The Rat has arrived! And instead of easing him into India slowly, our first stop is Varanasi. One of the most vibrant, spiritual and unbelievably indiscreet places on the planet. A very camp New Yorker we met in Jodhpur described it as “A fricking cess pool! But sooo spiritual!” And now I understand what he means. People come from far and wide to wash a lifetime of sins away in the sacred River Ganges. How this doesn’t result in mass polio though is completely beyond me. People bathe next to sewage and bloated dead dogs not to mention the human ashes floating down from the burning ghat just a few hundred metres away.

Varanasi has been known at times as ‘The City of Life’ and is considered one of Hinduism’s seven holy cities. India is the birth place of many of the worlds major religions; Hinduism, Buddhism, Sikhism and Jainism. I have never witnessed such an incredible faith in God as I have in India, I am yet to meet one person who doesn’t have a faith. Religion runs though people here like a stick of rock so the concept of Atheism is alien to most. I think a faith this strong explains their liberating stance on life and death; life is a gift and death is a passageway to a new life.

As a westerner, this philosophy is difficult for me to digest as I don’t know how I could ever perceive death as anything other than devastating. But whilst standing at the burning ghat, relatives weren’t mourning, it seemed to me that death to them wasn’t sad. Again, I think it comes down to the faith that their loved ones are still on a journey, they have just completed this section and moved onto the next.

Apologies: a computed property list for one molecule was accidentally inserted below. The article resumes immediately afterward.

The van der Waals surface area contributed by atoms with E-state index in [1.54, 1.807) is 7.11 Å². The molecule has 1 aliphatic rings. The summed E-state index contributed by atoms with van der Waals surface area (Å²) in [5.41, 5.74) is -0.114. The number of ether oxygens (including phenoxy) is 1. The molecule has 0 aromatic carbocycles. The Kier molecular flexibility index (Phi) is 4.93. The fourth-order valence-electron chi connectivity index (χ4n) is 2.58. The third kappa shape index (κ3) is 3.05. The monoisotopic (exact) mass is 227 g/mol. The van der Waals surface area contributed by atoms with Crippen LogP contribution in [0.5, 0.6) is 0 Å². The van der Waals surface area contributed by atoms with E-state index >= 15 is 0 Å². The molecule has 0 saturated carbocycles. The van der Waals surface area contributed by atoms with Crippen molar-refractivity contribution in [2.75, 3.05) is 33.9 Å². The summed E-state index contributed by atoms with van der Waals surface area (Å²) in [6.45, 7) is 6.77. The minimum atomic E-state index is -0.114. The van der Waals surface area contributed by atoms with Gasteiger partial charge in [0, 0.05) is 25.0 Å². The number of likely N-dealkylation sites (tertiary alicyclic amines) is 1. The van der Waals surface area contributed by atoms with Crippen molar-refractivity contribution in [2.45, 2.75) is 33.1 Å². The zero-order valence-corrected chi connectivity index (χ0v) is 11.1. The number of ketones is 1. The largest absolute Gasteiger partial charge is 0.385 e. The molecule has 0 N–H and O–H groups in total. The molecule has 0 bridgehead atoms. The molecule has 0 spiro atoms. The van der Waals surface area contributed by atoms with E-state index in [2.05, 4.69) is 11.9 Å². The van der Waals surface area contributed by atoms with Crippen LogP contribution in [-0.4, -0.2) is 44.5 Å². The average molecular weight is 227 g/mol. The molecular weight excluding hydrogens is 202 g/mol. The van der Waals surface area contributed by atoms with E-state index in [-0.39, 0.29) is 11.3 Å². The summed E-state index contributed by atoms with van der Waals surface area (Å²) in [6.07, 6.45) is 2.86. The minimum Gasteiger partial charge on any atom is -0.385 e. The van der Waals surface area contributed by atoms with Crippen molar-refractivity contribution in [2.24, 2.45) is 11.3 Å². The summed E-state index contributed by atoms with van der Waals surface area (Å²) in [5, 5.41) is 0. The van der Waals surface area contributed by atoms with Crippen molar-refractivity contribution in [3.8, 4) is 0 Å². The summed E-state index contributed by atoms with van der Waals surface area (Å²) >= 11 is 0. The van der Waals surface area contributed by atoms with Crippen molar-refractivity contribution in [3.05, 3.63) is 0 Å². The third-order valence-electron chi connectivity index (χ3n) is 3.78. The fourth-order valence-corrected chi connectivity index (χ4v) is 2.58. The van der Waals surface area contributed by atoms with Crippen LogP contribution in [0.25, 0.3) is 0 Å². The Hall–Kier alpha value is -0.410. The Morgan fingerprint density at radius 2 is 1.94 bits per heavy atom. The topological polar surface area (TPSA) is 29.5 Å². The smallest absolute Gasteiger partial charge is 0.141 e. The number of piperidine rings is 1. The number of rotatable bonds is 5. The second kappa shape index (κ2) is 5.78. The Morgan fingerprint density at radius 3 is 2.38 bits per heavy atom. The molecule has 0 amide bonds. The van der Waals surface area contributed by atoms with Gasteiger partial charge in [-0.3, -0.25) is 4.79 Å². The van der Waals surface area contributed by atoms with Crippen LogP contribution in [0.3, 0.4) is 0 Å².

I met an adorable Buddhist monk on a bus one day and when I asked about his family he explained that the only people left are himself and his parents. His brother, sister, aunties and uncles were all killed during the Kathmandu earthquakes. I was so shocked hearing this but when I expressed my sadness he smiled and said “life is a gift, we rejoice what we have”. Even though I am atheist (sorry mum) I am very open minded and see how powerful faith is.

These are Sadhus, India’s wandering holy men. They have left their families and possessions and now lead a life of celibacy and ascetic yoga in the search for enlightenment.

Sadhus have been known to ‘curse’ individuals and families and if one is to appear at a Hindu wedding this can be seen as unlucky as they represent celibacy and infertility. To avoid their curse, families part with huge amounts of money. Faith or fake: you decide. I find them so endearing but creepy, but then I would have reservations about anybody who uses human ash like talcum powder.

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